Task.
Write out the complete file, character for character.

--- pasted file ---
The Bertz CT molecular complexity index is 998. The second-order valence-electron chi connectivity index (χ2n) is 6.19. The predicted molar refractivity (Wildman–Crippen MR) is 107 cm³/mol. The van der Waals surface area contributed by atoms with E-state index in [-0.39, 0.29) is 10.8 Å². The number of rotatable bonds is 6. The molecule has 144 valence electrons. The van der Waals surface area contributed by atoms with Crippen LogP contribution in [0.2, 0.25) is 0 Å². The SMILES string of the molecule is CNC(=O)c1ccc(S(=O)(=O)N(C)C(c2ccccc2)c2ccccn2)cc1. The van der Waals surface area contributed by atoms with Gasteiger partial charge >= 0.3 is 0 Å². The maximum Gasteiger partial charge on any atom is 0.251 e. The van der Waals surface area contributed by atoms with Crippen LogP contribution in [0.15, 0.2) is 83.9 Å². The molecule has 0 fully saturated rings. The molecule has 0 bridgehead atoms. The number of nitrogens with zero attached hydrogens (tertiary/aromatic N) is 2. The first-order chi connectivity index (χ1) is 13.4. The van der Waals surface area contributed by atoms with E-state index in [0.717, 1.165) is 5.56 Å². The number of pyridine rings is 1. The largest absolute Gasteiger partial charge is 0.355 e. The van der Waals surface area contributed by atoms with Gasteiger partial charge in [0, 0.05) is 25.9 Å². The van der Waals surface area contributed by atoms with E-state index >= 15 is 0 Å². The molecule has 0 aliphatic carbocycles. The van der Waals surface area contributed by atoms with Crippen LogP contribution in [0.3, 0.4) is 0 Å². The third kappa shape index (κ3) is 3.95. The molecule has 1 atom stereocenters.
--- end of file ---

The Bertz CT molecular complexity index is 998. The second-order valence-electron chi connectivity index (χ2n) is 6.19. The predicted molar refractivity (Wildman–Crippen MR) is 107 cm³/mol. The van der Waals surface area contributed by atoms with E-state index in [-0.39, 0.29) is 10.8 Å². The number of rotatable bonds is 6. The molecule has 144 valence electrons. The van der Waals surface area contributed by atoms with Crippen LogP contribution in [0.2, 0.25) is 0 Å². The SMILES string of the molecule is CNC(=O)c1ccc(S(=O)(=O)N(C)C(c2ccccc2)c2ccccn2)cc1. The van der Waals surface area contributed by atoms with Gasteiger partial charge >= 0.3 is 0 Å². The maximum Gasteiger partial charge on any atom is 0.251 e. The van der Waals surface area contributed by atoms with Crippen LogP contribution in [0.15, 0.2) is 83.9 Å². The molecule has 0 fully saturated rings. The molecule has 0 bridgehead atoms. The number of nitrogens with zero attached hydrogens (tertiary/aromatic N) is 2. The first-order chi connectivity index (χ1) is 13.4. The van der Waals surface area contributed by atoms with E-state index in [0.717, 1.165) is 5.56 Å². The number of pyridine rings is 1. The largest absolute Gasteiger partial charge is 0.355 e. The van der Waals surface area contributed by atoms with Gasteiger partial charge in [0, 0.05) is 25.9 Å². The van der Waals surface area contributed by atoms with E-state index >= 15 is 0 Å². The molecule has 0 aliphatic carbocycles. The van der Waals surface area contributed by atoms with Crippen LogP contribution in [0.3, 0.4) is 0 Å². The third kappa shape index (κ3) is 3.95. The molecule has 1 atom stereocenters.